Then the fireworks will start, big metallic splatters that'll gently crash into you while you're sitting on the minivan roof. And yet, that's not entirely true, is it? Your worst enemy is the mosquito, but don't worry, that's what the spray's for.

Don't push each other off, alright?

(photo via jojochao)

Thursday, July 2, 2009

A 3-on-3 Geneva Macaron Duel

As mentioned previously, I am rather fond of macarons, much more so than gooey coconut macaroons. Laduree, the Paris-based, original creator of the double-decker macaron, has an outpost in Geneva, which meant I had an obligation to indulge myself. I bought three macarons at CHF 2.20 each: bergamot orange (their limited-edition, seasonal flavor), violet-cassis, and fleur de sel (salted caramel), plus a mint-green tote bag adorned with a giant macaron photo (because where else are you going to get a macaron bag?)

Rather ceremonially, I removed my bag of macarons from the tote (for the record: if you buy six macarons, you get them in a cotton box), carefully removed the sticker, and slid the macarons out. Of course, this epic display of propriety was shattered when I opted for my passion fruit juice as accompaniment since I had neither coffee nor milk on hand.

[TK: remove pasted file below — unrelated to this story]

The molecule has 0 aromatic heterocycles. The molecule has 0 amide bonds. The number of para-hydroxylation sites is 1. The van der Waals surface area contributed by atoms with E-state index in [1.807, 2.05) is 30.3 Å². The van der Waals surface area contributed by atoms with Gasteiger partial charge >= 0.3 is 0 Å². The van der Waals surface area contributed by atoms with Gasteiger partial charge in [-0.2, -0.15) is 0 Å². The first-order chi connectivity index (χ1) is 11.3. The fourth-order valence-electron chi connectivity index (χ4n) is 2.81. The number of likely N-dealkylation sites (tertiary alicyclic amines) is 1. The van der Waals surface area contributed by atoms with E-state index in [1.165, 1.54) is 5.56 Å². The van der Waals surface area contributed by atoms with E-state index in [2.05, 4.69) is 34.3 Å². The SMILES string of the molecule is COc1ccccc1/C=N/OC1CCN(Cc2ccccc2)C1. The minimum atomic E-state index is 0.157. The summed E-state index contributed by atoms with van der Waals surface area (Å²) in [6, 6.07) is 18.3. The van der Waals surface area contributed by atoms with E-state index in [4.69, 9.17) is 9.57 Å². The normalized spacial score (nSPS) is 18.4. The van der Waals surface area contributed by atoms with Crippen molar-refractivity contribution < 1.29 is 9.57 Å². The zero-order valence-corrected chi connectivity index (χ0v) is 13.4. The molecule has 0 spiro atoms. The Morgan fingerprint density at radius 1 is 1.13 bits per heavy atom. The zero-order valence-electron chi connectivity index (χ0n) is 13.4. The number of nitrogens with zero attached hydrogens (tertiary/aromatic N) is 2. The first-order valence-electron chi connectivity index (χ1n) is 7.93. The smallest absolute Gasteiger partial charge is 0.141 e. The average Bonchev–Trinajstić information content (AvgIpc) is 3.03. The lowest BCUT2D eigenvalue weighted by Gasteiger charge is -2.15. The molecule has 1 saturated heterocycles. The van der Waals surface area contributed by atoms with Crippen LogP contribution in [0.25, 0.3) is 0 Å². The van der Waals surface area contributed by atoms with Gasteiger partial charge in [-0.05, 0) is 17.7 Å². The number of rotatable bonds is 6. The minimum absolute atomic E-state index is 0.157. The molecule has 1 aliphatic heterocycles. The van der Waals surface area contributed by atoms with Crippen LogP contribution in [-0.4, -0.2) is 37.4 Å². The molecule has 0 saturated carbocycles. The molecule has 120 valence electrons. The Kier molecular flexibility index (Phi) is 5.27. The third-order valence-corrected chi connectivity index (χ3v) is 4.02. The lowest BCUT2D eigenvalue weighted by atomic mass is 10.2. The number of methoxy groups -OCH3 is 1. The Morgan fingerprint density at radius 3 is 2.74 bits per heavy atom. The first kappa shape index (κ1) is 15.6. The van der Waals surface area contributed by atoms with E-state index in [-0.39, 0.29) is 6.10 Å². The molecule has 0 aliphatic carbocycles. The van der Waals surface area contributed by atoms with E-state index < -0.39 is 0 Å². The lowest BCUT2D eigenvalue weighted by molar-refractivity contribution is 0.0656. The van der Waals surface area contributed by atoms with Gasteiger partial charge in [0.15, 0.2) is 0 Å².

Top to bottom: fleur de sel, violet-cassis, bergamot-orange.

So now, the single-bite rotation, beginning with the violet-cassis. In short, simply beautiful: the grown-up, glorified equivalent of the patty cake. The compote had melded seamlessly into the macaron double-decker, making a cakey-jammy interior; accordingly, the macaron didn't break on the first bite. The cassis flavor was powerful but not overwhelming, while the violet played the backseat rather delicately.

Of course, excellent first bites make for rather impossible expectations; the bergamot orange, while a sound concept - citrus and bergamot go hand in hand, and bergamot is the scent behind Earl Grey, my favorite kind of tea - lacked the kick of the violet-cassis. Rather, I was left with a concentrated bergamot scent, which gave the macaron a bitter aftertaste and which the orange could not redeem.

Finally, the fleur de sel. Equally as good as the violet-cassis, but in a different way (I silently agonized for five minutes in deciding on a favorite). Neither jaw-breakingly chewy nor Hershey-thin, the caramel bound itself to its macaron hosts in a tight symbiosis of styrofoamy, rich sugar rush. At the same time, the caramel had enough salt to stop me from gagging and to enjoy each tiny bite I took. (I managed five bites from the fleur de sel's two-inch diameter).

After my first Genevan exposure to the macaron, I needed more. And so I found myself drawn to the Pougnier storefront, six blocks from Laduree, for "research purposes." Again, I bought three macarons (CHF 2.10, each): rose, Earl Grey and apricot-hazelnut. (The two stores only overlap on classic flavors - chocolate, strawberry, pistachio - though Earl Grey and bergamot-orange should theoretically have been similar.)